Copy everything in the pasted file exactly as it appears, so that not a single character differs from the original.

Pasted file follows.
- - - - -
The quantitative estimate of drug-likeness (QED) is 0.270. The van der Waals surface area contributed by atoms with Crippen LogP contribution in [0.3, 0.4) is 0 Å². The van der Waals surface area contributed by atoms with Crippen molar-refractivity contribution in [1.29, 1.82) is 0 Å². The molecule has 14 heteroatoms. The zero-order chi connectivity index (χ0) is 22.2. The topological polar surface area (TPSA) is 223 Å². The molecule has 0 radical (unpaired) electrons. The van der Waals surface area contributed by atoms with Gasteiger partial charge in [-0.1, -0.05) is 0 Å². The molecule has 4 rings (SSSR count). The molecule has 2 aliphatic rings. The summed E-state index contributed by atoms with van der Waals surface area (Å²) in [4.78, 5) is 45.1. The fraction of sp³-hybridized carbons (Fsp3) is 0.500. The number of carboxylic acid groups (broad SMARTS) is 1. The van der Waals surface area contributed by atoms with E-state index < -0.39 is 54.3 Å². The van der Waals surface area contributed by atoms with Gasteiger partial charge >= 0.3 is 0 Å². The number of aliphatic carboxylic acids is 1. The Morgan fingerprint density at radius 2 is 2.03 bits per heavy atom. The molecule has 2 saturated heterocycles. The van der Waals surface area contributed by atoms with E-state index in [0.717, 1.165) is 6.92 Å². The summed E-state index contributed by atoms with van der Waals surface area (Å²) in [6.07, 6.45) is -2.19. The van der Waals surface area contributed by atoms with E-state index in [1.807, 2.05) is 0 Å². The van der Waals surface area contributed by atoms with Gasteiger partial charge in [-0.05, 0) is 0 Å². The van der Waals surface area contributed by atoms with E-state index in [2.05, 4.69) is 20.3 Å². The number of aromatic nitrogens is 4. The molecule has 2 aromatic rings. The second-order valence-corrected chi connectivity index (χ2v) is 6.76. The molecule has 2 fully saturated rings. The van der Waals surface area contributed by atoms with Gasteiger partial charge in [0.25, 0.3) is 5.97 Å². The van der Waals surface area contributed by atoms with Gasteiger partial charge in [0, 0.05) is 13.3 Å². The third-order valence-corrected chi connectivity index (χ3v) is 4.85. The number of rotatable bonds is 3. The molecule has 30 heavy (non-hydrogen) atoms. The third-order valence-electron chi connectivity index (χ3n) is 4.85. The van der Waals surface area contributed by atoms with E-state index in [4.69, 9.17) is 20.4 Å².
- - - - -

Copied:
The quantitative estimate of drug-likeness (QED) is 0.270. The van der Waals surface area contributed by atoms with Crippen LogP contribution in [0.3, 0.4) is 0 Å². The van der Waals surface area contributed by atoms with Crippen molar-refractivity contribution in [1.29, 1.82) is 0 Å². The molecule has 14 heteroatoms. The zero-order chi connectivity index (χ0) is 22.2. The topological polar surface area (TPSA) is 223 Å². The molecule has 0 radical (unpaired) electrons. The van der Waals surface area contributed by atoms with Gasteiger partial charge in [-0.1, -0.05) is 0 Å². The molecule has 4 rings (SSSR count). The molecule has 2 aliphatic rings. The summed E-state index contributed by atoms with van der Waals surface area (Å²) in [4.78, 5) is 45.1. The fraction of sp³-hybridized carbons (Fsp3) is 0.500. The number of carboxylic acid groups (broad SMARTS) is 1. The van der Waals surface area contributed by atoms with E-state index < -0.39 is 54.3 Å². The van der Waals surface area contributed by atoms with Gasteiger partial charge >= 0.3 is 0 Å². The number of aliphatic carboxylic acids is 1. The Morgan fingerprint density at radius 2 is 2.03 bits per heavy atom. The molecule has 2 saturated heterocycles. The van der Waals surface area contributed by atoms with E-state index in [0.717, 1.165) is 6.92 Å². The summed E-state index contributed by atoms with van der Waals surface area (Å²) in [6.07, 6.45) is -2.19. The van der Waals surface area contributed by atoms with E-state index in [1.807, 2.05) is 0 Å². The van der Waals surface area contributed by atoms with Gasteiger partial charge in [-0.05, 0) is 0 Å². The van der Waals surface area contributed by atoms with E-state index in [2.05, 4.69) is 20.3 Å². The number of aromatic nitrogens is 4. The molecule has 2 aromatic rings. The second-order valence-corrected chi connectivity index (χ2v) is 6.76. The molecule has 2 fully saturated rings. The van der Waals surface area contributed by atoms with Gasteiger partial charge in [0.25, 0.3) is 5.97 Å². The van der Waals surface area contributed by atoms with Gasteiger partial charge in [0, 0.05) is 13.3 Å². The third-order valence-corrected chi connectivity index (χ3v) is 4.85. The number of rotatable bonds is 3. The molecule has 30 heavy (non-hydrogen) atoms. The third-order valence-electron chi connectivity index (χ3n) is 4.85. The van der Waals surface area contributed by atoms with E-state index in [4.69, 9.17) is 20.4 Å².